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79 Cards in this Set

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  • Back
deoxyribonucleic acid (DNA)
The nucleic acid polymer of which genes are made
gene
a unit of genetic information
genome
The entire genetic information of an individual
macromolecule
Large polymeric molecule; in living cells especially DNA, RNA, protein o ploysaccharide
metabolism
The process by which nutrient molecules are transported and transformed within the cell to release energy and to provide new cell material
nucleic acid
Polymer made of nucleotides that carries genetic information
replication
Duplication of DNA prior to cell division
ribonucleic acid (RNA)
Nucleic acid that differs from DNA in having ribose in place of deoxyribose and having uracil in place of thymine
ribosome
The cell's machinery for making proteins
bacteria
Primitive, relatively simple, single-celled organisms that lack a cell nucleus
cell
The cell is the basic unit of life. Each cell is surrounded by a membrane and usually has a full set of genes that provide it with the genetic information necessary to operate
differentiation
Progressive changes in the structure and gene expression of cells belonging to a single organism that leads to the formation of different types of cell
phospholipid
A hydrophobic molecule found making up cell membranes and consisting of a soluble head group and two fatty acids both linked to glycerol phosphate
protein
Polymer made from amino acids that does most of the work in the cell
cytoplasm
The portion of a cell that is inside the cell membrane but outside the nucleus
membrane
A thin flexible structural layer made of protein and phospholipid that is found surrounding all living cells
messenger RNA (mRNA)
The class of RNA molecule that carries genetic information from the genes to the rest of the cell
eukaryote
Higher organism with advanced cells, which have more than a one chromosome within a compartment called the nucleus
nucleus
An internal compartment surrounded by the nuclear membrane and containing the chromosomes. Only the cells of higher organisms have nuclei.
prokaryote
Lower organism, such as bacterium, with a primitive type of cell containing a single chromosome and having no nucleus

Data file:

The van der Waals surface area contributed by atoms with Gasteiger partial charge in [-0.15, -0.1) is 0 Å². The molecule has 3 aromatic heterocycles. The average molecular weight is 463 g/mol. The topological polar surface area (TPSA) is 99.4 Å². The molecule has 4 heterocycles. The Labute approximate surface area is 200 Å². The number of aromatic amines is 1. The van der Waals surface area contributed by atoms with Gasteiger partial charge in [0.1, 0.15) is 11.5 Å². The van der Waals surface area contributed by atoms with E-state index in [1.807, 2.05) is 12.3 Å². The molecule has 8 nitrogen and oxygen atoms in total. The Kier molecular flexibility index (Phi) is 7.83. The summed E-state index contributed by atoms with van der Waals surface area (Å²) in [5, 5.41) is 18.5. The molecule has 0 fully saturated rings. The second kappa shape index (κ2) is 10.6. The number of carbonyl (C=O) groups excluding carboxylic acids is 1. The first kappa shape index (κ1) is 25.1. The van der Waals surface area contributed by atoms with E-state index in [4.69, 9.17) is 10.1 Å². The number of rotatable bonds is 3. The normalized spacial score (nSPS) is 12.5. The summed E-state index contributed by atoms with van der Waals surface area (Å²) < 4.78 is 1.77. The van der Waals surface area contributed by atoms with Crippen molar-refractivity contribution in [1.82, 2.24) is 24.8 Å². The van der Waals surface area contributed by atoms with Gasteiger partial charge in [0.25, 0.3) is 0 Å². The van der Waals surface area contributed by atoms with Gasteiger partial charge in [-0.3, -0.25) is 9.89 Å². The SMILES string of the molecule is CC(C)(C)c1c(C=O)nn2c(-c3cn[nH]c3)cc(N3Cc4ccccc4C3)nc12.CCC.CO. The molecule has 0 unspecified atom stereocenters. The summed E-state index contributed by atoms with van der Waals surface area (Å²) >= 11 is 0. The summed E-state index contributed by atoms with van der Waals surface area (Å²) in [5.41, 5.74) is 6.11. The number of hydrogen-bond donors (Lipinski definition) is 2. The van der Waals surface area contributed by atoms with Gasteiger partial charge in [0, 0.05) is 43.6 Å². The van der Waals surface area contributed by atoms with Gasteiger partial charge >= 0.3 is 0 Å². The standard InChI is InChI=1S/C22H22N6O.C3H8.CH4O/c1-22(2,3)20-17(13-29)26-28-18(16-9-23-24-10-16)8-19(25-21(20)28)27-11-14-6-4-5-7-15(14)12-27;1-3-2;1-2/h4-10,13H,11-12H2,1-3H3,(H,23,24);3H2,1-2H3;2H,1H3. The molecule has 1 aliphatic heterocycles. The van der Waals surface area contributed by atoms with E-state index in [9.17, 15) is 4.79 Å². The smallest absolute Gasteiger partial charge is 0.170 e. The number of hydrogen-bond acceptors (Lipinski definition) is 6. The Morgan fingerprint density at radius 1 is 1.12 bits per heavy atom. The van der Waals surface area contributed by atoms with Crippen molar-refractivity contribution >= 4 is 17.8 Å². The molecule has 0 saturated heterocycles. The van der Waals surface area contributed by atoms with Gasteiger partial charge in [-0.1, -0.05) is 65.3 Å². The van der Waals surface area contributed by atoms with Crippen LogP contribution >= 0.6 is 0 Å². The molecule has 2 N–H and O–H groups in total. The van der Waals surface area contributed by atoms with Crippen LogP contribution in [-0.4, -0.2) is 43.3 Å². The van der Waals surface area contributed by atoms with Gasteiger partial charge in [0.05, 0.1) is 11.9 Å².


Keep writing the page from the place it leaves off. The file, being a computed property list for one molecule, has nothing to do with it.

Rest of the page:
chromosome
Structure containing the genes of a cell and made of a single molecule of DNA
Escherichia Coli (E. Coli)
A bacterium commonly used in molecular biology
Archaebacteria (Archaea)
Type of bacteria forming a genetically distinct domain of life. Includes many bacteria growing under extreme conditions
Eubacteria
Bacteria of the normal kind as opposed to the genetically distinct Archaebacteria
species
A group of closely related organisms with a relatively recent common ancestor. Among animals, species are populations that breed among themselves but not with individuals of other populations. No satisfactory definition exists for bacteria or other organisms that do not practice sexual reproduction.
transcription
process by which information from DNA is converted into it's RNA equivalent
translation
Making a protein using the information provided by messenger RNA
diploid
Possessing two copies of each gene
haploid
Possessi only a single copy of each gene
pathogenic
Disease causing
F-plasmid
A particular plasmid which confers ability to mate on its bacterial host, Escherichia coli
plasmid
Circular molecule of double stranded helical DNA which replicates independently of the host cell's chromosomes. Rare linear plasmids have been discovered.
gram-negative bacterium
Type of bacterium that has both an inner (cytoplasmic) membrane plus an outer membrane which is located outside the cell wall
gram-positive bacterium
Type of bacterium that has only an inner (cytoplasmic) membrane and lacks an outer membrane
antibiotics
Chemical substance that inhibit specific biochemical processes and thereby stop bacterial growth selectively; that is, without killing the patient too
bacteriocin
A toxic protein made by bacteria to kill other, closely related, bacteria
DNA polymerase
An enzyme that elongates strands of DNA, especially when chromosomes are being replicated
penicillin
An antibiotic made by a mold called Penicillium, which grows on bread producing a blue layer of fungus
PCR
Polymerase chain reaction
vector